A Demand Schedule: What Is It?
A demand schedule in economics is a table that displays the quantity demanded of an item or service at various price points. On a graph where the X-axis is quantity and the Y-axis is price, a demand schedule can be represented as a continuous demand curve.
Understanding the Demand Schedule
A demand schedule is typically made up of two columns. The first column displays a product’s price in ascending or descending order. The quantity of the product desired or demanded at that price is listed in the second column. The price is determined through market research.
When the demand schedule data is graphed to create the demand curve, it provides a visual demonstration of the relationship between price and demand, allowing for easy estimation of demand for a product or service at any point along the curve.
Supply Schedules vs. Demand Schedules
A demand schedule is usually used in conjunction with a supply schedule, which shows how much of a good producers would supply to the market at various price levels. By graphing both schedules on a chart with the axes described above, one can obtain a graphical representation of a market’s supply and demand dynamics.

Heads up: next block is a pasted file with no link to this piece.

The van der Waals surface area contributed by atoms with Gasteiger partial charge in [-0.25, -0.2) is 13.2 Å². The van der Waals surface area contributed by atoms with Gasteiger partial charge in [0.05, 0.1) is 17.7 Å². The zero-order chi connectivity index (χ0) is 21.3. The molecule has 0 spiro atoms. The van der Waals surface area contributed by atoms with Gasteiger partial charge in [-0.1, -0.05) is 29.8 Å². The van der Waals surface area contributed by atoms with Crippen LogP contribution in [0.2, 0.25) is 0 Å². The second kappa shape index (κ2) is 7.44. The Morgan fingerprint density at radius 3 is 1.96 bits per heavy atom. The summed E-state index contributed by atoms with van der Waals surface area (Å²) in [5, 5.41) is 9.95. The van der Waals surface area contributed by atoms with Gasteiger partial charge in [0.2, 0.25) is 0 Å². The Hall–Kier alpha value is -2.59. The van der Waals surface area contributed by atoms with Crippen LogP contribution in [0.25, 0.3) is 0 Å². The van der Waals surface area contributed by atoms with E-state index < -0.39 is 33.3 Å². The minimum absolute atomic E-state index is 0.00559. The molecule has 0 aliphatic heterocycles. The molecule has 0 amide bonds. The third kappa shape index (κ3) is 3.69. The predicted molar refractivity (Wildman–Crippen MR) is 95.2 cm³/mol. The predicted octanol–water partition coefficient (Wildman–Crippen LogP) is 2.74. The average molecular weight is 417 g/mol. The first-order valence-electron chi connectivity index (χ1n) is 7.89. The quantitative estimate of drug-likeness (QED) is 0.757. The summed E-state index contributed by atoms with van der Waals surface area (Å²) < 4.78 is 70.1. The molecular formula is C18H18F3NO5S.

The quantity demanded tends to fall as the price of a good or service rises in a typical supply and demand relationship. If all other variables remain constant, the market will reach an equilibrium where the supply and demand schedules intersect. The corresponding price at this point is the equilibrium market price, and the corresponding quantity is the equilibrium quantity.
Additional Demand Factors
The price of a product is not the only factor that influences its demand. The amount of disposable income available, changes in the quality of the goods in question, effective advertising, and even weather patterns can all influence demand.
Price changes in related goods or services may also have an impact on demand. When the price of one product rises, demand for a substitute rises, and when the price of another product falls, demand for its complements rises. A price increase in one brand of coffeemaker, for example, may increase demand for a competitor’s relatively cheaper coffeemaker. If the price of all coffeemakers falls, the demand for coffee, a coffeemaker supplement, will rise.